In World War II, the toughness of warships launched by Maine workers gave rise to the saying "Bath-built is best-built."
By 1882, Hyde Windlass was expanding with an eye to entering the new and growing business of iron shipbuilding, and on February 28, 1890 the recently-incorporated Bath Iron Works won its first contract for complete vessels, two iron gunboats for the U.S. Navy. The , one of these 190-foot gunboats, was the first ship actually launched by the company. (Historian Snow (see "Further Reading") says the gunboat was commanded during World War I by Chester Nimitz, an assertion that is not supported by Nimitz's biographers.)
In 1892, the yard won its first commercial contract for a steel vessel, the 2,500-ton steel passenger steamer City of Lowell. In the 1890s, the company built several yachts for wealthy sailors.
In 1899, General Hyde, suffering from the Bright's Disease that would kill him later that year, resigned from management of the shipyard, leaving his sons Edward and John in charge. That year the shipyard began construction of the , the only battleship to be built in Bath. The ship dominated the yard for five years until its launching in 1904, and was at times the only ship under construction. The yard faced numerous challenges because of the weight of armor and weapons. In sea trials, the Georgia averaged 19.26 knots (35.67 km/h) for four hours, making her the fastest ship in her class and the fastest battleship in the Navy.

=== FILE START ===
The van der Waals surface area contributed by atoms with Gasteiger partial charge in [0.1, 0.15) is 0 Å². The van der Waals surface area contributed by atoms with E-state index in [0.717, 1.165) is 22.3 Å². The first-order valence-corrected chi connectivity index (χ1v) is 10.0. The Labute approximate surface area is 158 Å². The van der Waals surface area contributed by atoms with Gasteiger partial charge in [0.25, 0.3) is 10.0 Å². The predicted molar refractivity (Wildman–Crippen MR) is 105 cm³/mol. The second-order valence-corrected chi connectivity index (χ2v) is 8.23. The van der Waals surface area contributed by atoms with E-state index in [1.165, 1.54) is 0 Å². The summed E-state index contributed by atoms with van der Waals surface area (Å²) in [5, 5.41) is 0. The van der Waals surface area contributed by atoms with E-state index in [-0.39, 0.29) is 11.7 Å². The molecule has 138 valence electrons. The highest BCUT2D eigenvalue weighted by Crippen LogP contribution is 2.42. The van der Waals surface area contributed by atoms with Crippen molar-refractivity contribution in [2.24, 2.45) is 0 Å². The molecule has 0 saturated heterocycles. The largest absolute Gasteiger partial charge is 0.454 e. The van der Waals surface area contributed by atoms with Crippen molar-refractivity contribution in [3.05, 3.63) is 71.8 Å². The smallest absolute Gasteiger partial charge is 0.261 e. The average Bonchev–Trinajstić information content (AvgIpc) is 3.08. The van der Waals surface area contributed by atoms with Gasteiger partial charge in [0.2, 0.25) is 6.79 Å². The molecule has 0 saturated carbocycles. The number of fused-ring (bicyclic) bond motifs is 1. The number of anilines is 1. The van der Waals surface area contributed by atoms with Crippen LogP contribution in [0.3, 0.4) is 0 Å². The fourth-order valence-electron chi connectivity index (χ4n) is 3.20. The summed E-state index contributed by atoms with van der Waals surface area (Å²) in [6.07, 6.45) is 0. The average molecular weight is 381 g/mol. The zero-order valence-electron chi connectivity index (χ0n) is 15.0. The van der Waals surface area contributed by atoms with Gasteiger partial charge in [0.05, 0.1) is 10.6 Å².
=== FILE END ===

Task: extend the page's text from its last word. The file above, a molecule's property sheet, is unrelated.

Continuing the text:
The company continued to rely on Navy contracts, which provided 86% of the value of new contracts between 1905 and 1917. The yard also produced fishing trawlers, freighters, and yachts throughout the first half of the century.
At peak production during World War II (1943–1944), the shipyard launched a destroyer every 17 days.
In 1988, the , commissioned two years earlier at Bath, survived a mine explosion that tore a hole in its engine room and flooded two compartments. Over the next two years, BIW repaired the Roberts in unique fashion. The guided missile frigate was towed to the company's dry dock in Portland, Maine, and put up on blocks, where its damaged engine room was cut out of the ship. Meanwhile, workers in Bath built a 315-ton replacement. When it was ready, the module was floated south to Portland, placed on the dry dock, slid into place under the Roberts, jacked up, and welded into place. By surviving a hit that Naval Sea Systems Command engineers thought should have sunk her, the Roberts validated the penny-pinching design of the , the U.S. Navy's largest post-WWII class until the Burkes — and validated the Navy's against-the-odds decision to have picked BIW to design it.
In 2001, BIW wrapped up a four-year effort to build an enormous concrete platform, the Land Level Transfer Facility, for final assembly of its ships. Instead of being built on a sloping way so that they could slide into the Kennebec at launch, hulls were henceforth moved by rail from the platform horizontally onto a moveable dry dock. This greatly reduced the work involved in building and launching the ships.